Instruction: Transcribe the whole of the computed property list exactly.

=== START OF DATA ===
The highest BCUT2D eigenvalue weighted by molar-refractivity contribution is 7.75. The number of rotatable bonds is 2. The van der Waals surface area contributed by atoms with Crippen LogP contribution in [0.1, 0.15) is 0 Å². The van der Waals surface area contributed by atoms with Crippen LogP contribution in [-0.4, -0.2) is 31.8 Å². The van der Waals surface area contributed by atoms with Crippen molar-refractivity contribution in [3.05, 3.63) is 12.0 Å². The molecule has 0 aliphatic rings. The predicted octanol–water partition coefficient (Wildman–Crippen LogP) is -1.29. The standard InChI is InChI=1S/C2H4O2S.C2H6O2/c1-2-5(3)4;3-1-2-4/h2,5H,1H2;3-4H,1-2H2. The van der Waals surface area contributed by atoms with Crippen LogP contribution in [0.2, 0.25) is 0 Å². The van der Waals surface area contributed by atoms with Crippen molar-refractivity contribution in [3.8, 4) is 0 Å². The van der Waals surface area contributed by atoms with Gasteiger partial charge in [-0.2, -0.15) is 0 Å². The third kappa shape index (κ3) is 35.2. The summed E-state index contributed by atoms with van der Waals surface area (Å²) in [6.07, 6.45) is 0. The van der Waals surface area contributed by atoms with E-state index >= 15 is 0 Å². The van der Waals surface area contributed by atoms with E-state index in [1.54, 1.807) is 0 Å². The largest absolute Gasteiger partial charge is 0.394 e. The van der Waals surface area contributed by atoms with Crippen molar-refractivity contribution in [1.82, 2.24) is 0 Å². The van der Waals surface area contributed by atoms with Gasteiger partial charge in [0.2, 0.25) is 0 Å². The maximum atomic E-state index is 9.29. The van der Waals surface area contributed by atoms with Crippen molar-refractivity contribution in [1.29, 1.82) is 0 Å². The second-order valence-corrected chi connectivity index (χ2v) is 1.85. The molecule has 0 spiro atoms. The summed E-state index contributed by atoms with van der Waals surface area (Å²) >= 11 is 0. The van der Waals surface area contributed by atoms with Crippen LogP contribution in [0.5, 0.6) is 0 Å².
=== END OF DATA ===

The highest BCUT2D eigenvalue weighted by molar-refractivity contribution is 7.75. The number of rotatable bonds is 2. The van der Waals surface area contributed by atoms with Crippen LogP contribution in [0.1, 0.15) is 0 Å². The van der Waals surface area contributed by atoms with Crippen LogP contribution in [-0.4, -0.2) is 31.8 Å². The van der Waals surface area contributed by atoms with Crippen molar-refractivity contribution in [3.05, 3.63) is 12.0 Å². The molecule has 0 aliphatic rings. The predicted octanol–water partition coefficient (Wildman–Crippen LogP) is -1.29. The standard InChI is InChI=1S/C2H4O2S.C2H6O2/c1-2-5(3)4;3-1-2-4/h2,5H,1H2;3-4H,1-2H2. The van der Waals surface area contributed by atoms with Crippen LogP contribution in [0.2, 0.25) is 0 Å². The van der Waals surface area contributed by atoms with Crippen molar-refractivity contribution in [3.8, 4) is 0 Å². The van der Waals surface area contributed by atoms with Gasteiger partial charge in [-0.2, -0.15) is 0 Å². The third kappa shape index (κ3) is 35.2. The summed E-state index contributed by atoms with van der Waals surface area (Å²) in [6.07, 6.45) is 0. The van der Waals surface area contributed by atoms with E-state index >= 15 is 0 Å². The van der Waals surface area contributed by atoms with E-state index in [1.54, 1.807) is 0 Å². The largest absolute Gasteiger partial charge is 0.394 e. The van der Waals surface area contributed by atoms with Crippen molar-refractivity contribution in [1.82, 2.24) is 0 Å². The van der Waals surface area contributed by atoms with Gasteiger partial charge in [0.2, 0.25) is 0 Å². The maximum atomic E-state index is 9.29. The van der Waals surface area contributed by atoms with Crippen molar-refractivity contribution in [1.29, 1.82) is 0 Å². The second-order valence-corrected chi connectivity index (χ2v) is 1.85. The molecule has 0 spiro atoms. The summed E-state index contributed by atoms with van der Waals surface area (Å²) >= 11 is 0. The van der Waals surface area contributed by atoms with Crippen LogP contribution in [0.5, 0.6) is 0 Å².